Our Assessment of the Federal Reserve’s Latest Semiannual Supervision and Regulation Report and Some Recommendations for Future Reports

On Nov. 9, the Federal Reserve released its latest semi-annual report on supervision and regulation.[1] These reports are valuable for the insights they provide into trends and developments relating to U.S. bank holding company supervision, about which little other information is available to the public. In this post, we identify some key takeaways from the latest report. We also offer some suggestions for making the reports more informative and for promoting better practices in supervision.

Key Takeaways

  1. On a percentage basis, far more large banking organizations receive unsatisfactory ratings (about 50 percent of large banking organizations with at least $100 billion in assets) than community and regional banks (only about 10 percent). The report indicates that the divergence, which has persisted for many years, is largely driven not by ratings of capital planning and positions or liquidity risk management and positions, but rather by ratings of governance and controls, and that concerns articulated by supervisors about governance and controls at large banks mainly center on the management of risks related to operational resilience, cybersecurity and BSA/AML compliance. This disparity is likely due in part to the fact that a large bank holding company  is considered unsatisfactory overall if its lowest component rating (i.e., in most cases, “Governance and Controls”) is “deficient”, no matter how good the bank is at everything else.[2] Another likely explanation is more numerous and stringent standards imposed on large, complex financial institutions (such as a greater focus on an institution’s risk management and resiliency processes). Such institutions should be held to higher standards, but we believe that governance and controls ratings often suffer from a lack of clear and objective standards and instead rest on examiners’ subjective judgments on matters such as the capabilities of the board.[3]  As a bottom line matter, it seems counterintuitive to suggest that the nation’s largest banks as a group are run far less well than its smallest.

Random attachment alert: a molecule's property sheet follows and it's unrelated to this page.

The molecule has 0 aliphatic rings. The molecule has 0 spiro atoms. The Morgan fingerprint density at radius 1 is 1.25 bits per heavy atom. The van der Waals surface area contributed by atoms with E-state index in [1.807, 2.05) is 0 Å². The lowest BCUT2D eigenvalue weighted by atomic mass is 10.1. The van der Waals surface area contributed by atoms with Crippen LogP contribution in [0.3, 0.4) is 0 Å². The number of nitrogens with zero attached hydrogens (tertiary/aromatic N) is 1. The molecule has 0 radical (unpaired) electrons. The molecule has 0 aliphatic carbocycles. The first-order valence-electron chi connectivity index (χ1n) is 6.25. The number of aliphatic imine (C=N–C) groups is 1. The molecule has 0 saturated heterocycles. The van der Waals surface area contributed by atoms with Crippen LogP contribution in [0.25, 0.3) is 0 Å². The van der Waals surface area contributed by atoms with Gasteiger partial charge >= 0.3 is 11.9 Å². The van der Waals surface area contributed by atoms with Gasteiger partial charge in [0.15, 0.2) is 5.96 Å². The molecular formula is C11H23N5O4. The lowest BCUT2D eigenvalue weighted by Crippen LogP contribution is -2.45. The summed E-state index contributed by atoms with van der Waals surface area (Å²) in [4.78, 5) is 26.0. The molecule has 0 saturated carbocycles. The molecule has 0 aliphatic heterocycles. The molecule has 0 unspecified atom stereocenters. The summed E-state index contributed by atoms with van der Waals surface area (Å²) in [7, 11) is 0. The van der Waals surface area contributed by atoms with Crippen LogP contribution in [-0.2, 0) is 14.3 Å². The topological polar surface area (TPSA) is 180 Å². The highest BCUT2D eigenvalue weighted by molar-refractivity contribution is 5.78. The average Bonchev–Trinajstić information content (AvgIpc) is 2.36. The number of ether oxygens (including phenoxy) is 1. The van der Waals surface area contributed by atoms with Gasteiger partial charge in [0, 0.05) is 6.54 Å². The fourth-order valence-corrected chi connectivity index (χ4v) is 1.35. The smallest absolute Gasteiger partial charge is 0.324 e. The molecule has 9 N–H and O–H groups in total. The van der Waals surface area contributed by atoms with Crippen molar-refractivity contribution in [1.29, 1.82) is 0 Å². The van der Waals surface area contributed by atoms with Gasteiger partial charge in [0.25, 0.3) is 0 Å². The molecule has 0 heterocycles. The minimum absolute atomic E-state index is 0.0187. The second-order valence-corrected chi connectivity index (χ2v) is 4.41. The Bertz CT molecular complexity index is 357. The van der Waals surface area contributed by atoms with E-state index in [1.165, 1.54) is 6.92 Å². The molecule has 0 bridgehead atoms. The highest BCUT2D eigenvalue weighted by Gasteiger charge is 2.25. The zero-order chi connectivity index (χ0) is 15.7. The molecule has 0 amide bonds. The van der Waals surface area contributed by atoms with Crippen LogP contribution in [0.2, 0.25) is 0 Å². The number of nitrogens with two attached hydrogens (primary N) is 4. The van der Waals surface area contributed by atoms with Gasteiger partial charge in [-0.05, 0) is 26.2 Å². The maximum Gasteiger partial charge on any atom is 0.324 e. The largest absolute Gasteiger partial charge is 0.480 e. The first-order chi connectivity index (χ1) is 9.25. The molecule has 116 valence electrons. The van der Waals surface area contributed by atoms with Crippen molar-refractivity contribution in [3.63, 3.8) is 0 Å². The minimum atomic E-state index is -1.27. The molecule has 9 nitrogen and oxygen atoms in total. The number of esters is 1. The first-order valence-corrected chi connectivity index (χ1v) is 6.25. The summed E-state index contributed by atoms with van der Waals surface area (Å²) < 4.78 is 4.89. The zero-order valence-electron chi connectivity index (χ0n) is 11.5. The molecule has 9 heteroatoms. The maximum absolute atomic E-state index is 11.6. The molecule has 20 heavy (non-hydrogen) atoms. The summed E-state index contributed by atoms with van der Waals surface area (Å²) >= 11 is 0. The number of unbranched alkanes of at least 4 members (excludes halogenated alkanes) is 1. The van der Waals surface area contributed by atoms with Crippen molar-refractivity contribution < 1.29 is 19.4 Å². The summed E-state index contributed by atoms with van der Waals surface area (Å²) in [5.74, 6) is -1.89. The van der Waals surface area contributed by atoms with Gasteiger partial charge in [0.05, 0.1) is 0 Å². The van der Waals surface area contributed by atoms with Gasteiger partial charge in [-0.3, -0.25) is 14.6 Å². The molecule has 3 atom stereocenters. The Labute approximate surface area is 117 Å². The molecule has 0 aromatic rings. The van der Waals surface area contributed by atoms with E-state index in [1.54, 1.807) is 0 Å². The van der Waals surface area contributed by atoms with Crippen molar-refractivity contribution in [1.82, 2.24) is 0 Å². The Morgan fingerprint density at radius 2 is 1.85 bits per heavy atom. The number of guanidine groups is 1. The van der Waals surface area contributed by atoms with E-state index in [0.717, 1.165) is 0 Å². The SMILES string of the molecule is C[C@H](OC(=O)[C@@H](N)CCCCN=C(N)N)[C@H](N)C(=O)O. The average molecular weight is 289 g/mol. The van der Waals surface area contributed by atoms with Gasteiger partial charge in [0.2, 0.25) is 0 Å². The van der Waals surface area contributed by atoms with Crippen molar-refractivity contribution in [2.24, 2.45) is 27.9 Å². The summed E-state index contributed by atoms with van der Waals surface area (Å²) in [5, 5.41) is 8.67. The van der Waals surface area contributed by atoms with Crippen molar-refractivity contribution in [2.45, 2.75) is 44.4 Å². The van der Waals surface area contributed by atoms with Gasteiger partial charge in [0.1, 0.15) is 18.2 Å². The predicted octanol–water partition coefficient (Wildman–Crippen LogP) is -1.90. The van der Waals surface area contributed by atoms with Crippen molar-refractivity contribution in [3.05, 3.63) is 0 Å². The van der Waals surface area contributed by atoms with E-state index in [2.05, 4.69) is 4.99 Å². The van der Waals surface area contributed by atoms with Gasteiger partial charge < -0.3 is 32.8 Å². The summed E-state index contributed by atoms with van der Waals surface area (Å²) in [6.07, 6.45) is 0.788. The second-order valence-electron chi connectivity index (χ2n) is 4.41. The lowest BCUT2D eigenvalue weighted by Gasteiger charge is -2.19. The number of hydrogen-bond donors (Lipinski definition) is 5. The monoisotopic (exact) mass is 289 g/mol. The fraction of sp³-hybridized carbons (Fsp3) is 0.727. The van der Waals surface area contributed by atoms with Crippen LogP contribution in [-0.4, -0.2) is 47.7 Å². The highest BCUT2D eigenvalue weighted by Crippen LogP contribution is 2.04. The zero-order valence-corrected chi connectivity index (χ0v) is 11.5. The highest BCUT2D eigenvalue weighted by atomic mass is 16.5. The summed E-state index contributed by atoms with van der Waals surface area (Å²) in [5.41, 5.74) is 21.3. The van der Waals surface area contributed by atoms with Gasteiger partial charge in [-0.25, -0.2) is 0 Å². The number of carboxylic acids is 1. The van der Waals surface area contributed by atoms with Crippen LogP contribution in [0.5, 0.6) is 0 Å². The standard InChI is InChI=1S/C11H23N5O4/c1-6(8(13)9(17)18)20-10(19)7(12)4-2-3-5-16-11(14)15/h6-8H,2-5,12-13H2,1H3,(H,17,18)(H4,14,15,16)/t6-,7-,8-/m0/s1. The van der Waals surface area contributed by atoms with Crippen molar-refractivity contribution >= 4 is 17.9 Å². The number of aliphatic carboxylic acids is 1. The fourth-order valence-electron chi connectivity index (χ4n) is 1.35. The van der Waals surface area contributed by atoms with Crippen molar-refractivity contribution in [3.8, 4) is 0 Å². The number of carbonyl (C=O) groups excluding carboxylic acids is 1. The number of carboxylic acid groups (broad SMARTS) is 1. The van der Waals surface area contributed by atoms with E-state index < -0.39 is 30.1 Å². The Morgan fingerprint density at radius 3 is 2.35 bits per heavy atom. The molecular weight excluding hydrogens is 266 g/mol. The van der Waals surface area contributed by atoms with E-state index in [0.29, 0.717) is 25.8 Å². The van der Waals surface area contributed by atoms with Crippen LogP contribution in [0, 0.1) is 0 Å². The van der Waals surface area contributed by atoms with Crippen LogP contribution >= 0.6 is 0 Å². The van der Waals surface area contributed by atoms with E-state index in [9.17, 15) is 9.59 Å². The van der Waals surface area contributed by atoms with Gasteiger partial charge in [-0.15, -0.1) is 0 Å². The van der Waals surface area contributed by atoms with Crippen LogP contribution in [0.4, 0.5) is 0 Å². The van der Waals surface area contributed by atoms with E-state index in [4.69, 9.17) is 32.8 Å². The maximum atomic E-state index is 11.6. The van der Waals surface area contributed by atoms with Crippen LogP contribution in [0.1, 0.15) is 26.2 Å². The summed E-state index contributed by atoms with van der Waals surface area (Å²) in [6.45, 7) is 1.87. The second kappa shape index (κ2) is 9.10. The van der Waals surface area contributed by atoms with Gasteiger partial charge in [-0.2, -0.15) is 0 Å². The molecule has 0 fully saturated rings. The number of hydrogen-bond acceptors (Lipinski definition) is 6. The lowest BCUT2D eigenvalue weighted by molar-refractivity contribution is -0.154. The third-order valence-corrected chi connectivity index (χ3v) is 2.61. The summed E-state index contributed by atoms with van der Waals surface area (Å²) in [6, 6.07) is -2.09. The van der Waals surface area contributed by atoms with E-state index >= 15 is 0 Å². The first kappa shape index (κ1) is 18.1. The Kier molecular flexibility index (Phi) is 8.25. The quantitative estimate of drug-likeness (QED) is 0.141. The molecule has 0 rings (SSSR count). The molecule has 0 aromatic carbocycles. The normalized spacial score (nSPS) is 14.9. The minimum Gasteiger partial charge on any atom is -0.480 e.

2. The report indicates that two-thirds of outstanding supervisory findings (MRAs and MRIAs) at large banking organizations are based on governance and controls. We recall that at the time of its failure, SVB had 31 outstanding MRAs and MRIAs but only seven of those related to the management of interest rate risk or liquidity risk, the source of SVB’s demise; the rest addressed governance and controls.[4] While the report provides detailed information on the categories of outstanding supervisory findings for regional banking organizations (RBOs) and community banking organizations (CBOs), this information is lacking for large financial institutions. This detail would improve transparency in supervision, including whether supervisory activities are appropriately focused on the most salient financial risks. While the report’s list of supervisory priorities for large banking organizations includes three major categories of financial risks (interest rate risk, market and counterparty credit risk and consumer and commercial credit risk) in addition to risk management, a recent Federal Reserve OIG report notes that large bank supervision is excessively focused on non-financial risk management and associated processes rather than actual levels of risk or the financial condition of the bank, as was the case for the Fed’s supervision of SVB.[5]